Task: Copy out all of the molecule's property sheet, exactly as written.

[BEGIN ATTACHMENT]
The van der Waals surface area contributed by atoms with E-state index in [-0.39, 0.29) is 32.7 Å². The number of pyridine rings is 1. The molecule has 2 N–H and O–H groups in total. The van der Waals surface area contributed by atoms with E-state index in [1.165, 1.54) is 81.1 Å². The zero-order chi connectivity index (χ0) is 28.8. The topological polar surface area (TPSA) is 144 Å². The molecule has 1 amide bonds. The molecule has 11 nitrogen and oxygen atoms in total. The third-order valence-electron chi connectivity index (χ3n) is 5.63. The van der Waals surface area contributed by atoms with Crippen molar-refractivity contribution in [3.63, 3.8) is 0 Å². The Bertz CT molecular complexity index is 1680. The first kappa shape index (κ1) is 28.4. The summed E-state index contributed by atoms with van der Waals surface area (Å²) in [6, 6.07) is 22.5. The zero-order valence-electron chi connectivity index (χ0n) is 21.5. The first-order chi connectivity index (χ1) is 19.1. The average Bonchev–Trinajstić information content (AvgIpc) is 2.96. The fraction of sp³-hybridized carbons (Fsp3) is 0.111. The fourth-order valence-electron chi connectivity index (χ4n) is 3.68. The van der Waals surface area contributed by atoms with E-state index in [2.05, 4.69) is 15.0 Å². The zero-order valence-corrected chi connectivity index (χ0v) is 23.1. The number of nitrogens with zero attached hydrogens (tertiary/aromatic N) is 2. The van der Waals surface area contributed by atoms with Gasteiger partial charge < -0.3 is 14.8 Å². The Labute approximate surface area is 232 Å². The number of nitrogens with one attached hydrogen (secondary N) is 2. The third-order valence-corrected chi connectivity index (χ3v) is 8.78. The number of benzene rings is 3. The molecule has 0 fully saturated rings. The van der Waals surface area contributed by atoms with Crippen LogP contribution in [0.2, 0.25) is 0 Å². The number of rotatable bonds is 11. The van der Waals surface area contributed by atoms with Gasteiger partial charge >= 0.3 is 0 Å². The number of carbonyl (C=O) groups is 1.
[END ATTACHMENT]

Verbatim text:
The van der Waals surface area contributed by atoms with E-state index in [-0.39, 0.29) is 32.7 Å². The number of pyridine rings is 1. The molecule has 2 N–H and O–H groups in total. The van der Waals surface area contributed by atoms with E-state index in [1.165, 1.54) is 81.1 Å². The zero-order chi connectivity index (χ0) is 28.8. The topological polar surface area (TPSA) is 144 Å². The molecule has 1 amide bonds. The molecule has 11 nitrogen and oxygen atoms in total. The third-order valence-electron chi connectivity index (χ3n) is 5.63. The van der Waals surface area contributed by atoms with Crippen molar-refractivity contribution in [3.63, 3.8) is 0 Å². The Bertz CT molecular complexity index is 1680. The first kappa shape index (κ1) is 28.4. The summed E-state index contributed by atoms with van der Waals surface area (Å²) in [6, 6.07) is 22.5. The zero-order valence-electron chi connectivity index (χ0n) is 21.5. The first-order chi connectivity index (χ1) is 19.1. The average Bonchev–Trinajstić information content (AvgIpc) is 2.96. The fraction of sp³-hybridized carbons (Fsp3) is 0.111. The fourth-order valence-electron chi connectivity index (χ4n) is 3.68. The van der Waals surface area contributed by atoms with E-state index in [2.05, 4.69) is 15.0 Å². The zero-order valence-corrected chi connectivity index (χ0v) is 23.1. The number of nitrogens with zero attached hydrogens (tertiary/aromatic N) is 2. The van der Waals surface area contributed by atoms with Gasteiger partial charge < -0.3 is 14.8 Å². The Labute approximate surface area is 232 Å². The number of nitrogens with one attached hydrogen (secondary N) is 2. The third-order valence-corrected chi connectivity index (χ3v) is 8.78. The number of benzene rings is 3. The molecule has 0 fully saturated rings. The van der Waals surface area contributed by atoms with Crippen LogP contribution in [0.2, 0.25) is 0 Å². The number of rotatable bonds is 11. The van der Waals surface area contributed by atoms with Gasteiger partial charge >= 0.3 is 0 Å². The number of carbonyl (C=O) groups is 1.